10-Q 1 it-20220331.htm 10-Q it-20220331
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UNITED STATES

SECURITIES AND EXCHANGE COMMISSION
Washington, D.C. 20549
Form 10-Q
(Mark One)
QUARTERLY REPORT PURSUANT TO SECTION 13 OR 15(d) OF THE SECURITIES EXCHANGE ACT OF 1934.
 
For the quarterly period ended March 31, 2022
OR
TRANSITION REPORT PURSUANT TO SECTION 13 OR 15(d) OF THE SECURITIES EXCHANGE ACT OF 1934.
Commission File Number 1-14443
Gartner, Inc.
(Exact name of Registrant as specified in its charter)
Delaware04-3099750
(State or other jurisdiction of(I.R.S. Employer
incorporation or organization)Identification Number)
  
P.O. Box 1021206902-7700
56 Top Gallant Road(Zip Code)
Stamford, 
Connecticut
(Address of principal executive offices) 
Registrant’s telephone number, including area code: (203) 316-1111
Securities registered pursuant to Section 12(b) of the Act:
Title of each classTrading SymbolName of each exchange on which registered
Common Stock, $.0005 par value per shareITNew York Stock Exchange
Indicate by check mark whether the registrant (1) has filed all reports required to be filed by Section 13 or 15(d) of the Securities Exchange Act of 1934 during the preceding 12 months (or for such shorter period that the registrant was required to file such reports), and (2) has been subject to such filing requirements for the past 90 days. Yes No
Indicate by check mark whether the registrant has submitted electronically every Interactive Data File required to be submitted pursuant to Rule 405 of Regulation S-T (§232.405) during the preceding 12 months (or for such shorter period that the registrant was required to submit such files). Yes No
Indicate by check mark whether the registrant is a large accelerated filer, an accelerated filer, a non-accelerated filer, a smaller reporting company, or an emerging growth company. See the definitions of “large accelerated filer,” “accelerated filer,” “smaller reporting company,” and “emerging growth company” in Rule 12b-2 of the Exchange Act.
Large accelerated filer Accelerated filerNon-accelerated filer
Smaller reporting company Emerging growth company
If an emerging growth company, indicate by check mark if the registrant has elected not to use the extended transition period for complying with any new or revised financial accounting standards provided pursuant to Section 13(a) of the Exchange Act.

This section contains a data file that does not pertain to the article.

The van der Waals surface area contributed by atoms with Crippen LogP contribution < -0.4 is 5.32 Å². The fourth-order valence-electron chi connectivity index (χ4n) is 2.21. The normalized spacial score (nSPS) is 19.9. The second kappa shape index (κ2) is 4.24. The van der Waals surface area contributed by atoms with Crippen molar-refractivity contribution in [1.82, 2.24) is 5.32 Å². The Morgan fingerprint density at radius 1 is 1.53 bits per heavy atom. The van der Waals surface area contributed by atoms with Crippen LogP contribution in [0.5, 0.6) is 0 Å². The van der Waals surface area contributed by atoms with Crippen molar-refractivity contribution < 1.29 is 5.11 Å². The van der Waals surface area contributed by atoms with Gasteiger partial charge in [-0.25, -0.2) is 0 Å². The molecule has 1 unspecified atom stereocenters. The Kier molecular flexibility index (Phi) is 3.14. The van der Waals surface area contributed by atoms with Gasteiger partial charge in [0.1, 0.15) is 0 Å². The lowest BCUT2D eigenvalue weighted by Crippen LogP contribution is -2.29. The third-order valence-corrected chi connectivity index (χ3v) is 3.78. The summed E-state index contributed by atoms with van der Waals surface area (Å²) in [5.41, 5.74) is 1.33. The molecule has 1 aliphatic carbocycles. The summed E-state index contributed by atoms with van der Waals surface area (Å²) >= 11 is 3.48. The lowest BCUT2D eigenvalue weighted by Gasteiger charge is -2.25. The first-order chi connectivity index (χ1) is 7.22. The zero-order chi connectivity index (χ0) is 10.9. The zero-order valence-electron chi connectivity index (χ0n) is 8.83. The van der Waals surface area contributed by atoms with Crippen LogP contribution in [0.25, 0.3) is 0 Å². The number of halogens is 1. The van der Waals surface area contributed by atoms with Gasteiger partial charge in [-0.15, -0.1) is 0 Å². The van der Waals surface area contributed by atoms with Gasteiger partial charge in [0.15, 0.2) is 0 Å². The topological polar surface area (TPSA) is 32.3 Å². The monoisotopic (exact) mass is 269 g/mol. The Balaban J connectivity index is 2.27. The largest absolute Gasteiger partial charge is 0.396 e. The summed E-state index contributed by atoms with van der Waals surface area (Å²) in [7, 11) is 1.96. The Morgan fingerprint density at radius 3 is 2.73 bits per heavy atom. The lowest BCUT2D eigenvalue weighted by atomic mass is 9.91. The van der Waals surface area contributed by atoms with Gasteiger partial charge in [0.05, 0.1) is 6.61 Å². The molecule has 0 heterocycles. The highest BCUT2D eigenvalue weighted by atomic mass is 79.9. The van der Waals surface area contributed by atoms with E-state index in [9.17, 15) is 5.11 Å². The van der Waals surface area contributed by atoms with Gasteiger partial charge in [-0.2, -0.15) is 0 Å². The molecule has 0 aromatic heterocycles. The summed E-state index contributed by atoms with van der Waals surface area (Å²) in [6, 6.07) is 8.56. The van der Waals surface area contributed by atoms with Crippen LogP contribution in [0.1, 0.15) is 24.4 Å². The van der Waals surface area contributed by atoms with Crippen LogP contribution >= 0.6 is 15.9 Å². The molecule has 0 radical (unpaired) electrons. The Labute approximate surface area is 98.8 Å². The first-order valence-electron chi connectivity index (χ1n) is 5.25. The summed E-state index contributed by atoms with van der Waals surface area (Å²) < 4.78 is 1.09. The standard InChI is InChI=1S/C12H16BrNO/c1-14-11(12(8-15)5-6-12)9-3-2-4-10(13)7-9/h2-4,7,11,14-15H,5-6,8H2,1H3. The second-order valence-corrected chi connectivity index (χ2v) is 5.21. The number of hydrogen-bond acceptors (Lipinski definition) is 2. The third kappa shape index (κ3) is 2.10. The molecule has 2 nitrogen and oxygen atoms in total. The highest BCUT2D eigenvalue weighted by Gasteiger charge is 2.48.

Indicate by check mark whether the registrant is a shell company (as defined in Rule 12b-2 of the Exchange Act). Yes ☐ No
As of April 29, 2022, 80,539,048 shares of the registrant’s common shares were outstanding.
1


Table of Contents

 Page
 
 
PART II. OTHER INFORMATION
 

2


PART I. FINANCIAL INFORMATION

ITEM 1. FINANCIAL STATEMENTS

GARTNER, INC. AND SUBSIDIARIES
Condensed Consolidated Balance Sheets
(Unaudited; in thousands, except share data)
 March 31,December 31,
20222021
Assets  
Current assets:  
Cash and cash equivalents$456,175 $756,493 
Fees receivable, net of allowances of $8,000 and $6,500, respectively
1,326,398 1,365,180 
Deferred commissions360,093 380,569 
Prepaid expenses and other current assets131,263 117,838 
Total current assets2,273,929 2,620,080 
Property, equipment and leasehold improvements, net258,364 273,562 
Operating lease right-of-use assets513,290 548,258 
Goodwill2,949,321 2,951,317 
Intangible assets, net684,529 714,418 
Other assets306,020 308,689 
Total Assets$6,985,453 $7,416,324 
Liabilities and Stockholders’ Equity   
Current liabilities:  
Accounts payable and accrued liabilities$832,290 $1,134,814 
Deferred revenues2,421,726 2,238,035 
Current portion of long-term debt6,400 5,931 
Total current liabilities3,260,416 3,378,780 
Long-term debt, net of deferred financing fees 2,456,166 2,456,833 
Operating lease liabilities677,616 697,766 
Other liabilities473,102 511,887 
Total Liabilities6,867,300 7,045,266 
Stockholders’ Equity   
Preferred stock, $0.01 par value, 5,000,000 shares authorized; none issued or outstanding
  
Common stock, $0.0005 par value, 250,000,000 shares authorized; 163,602,067 shares issued for both periods
82 82 
Additional paid-in capital2,107,596 2,074,896 
Accumulated other comprehensive loss, net(82,811)(81,431)
Accumulated earnings3,221,542 3,049,027 
Treasury stock, at cost, 82,358,309 and 81,205,504 common shares, respectively
(5,128,256)(4,671,516)
Total Stockholders’ Equity 118,153 371,058 
Total Liabilities and Stockholders’ Equity $6,985,453 $7,416,324 
 

See the accompanying notes to Condensed Consolidated Financial Statements.
3


GARTNER, INC. AND SUBSIDIARIES
Condensed Consolidated Statements of Operations
(Unaudited; in thousands, except per share data)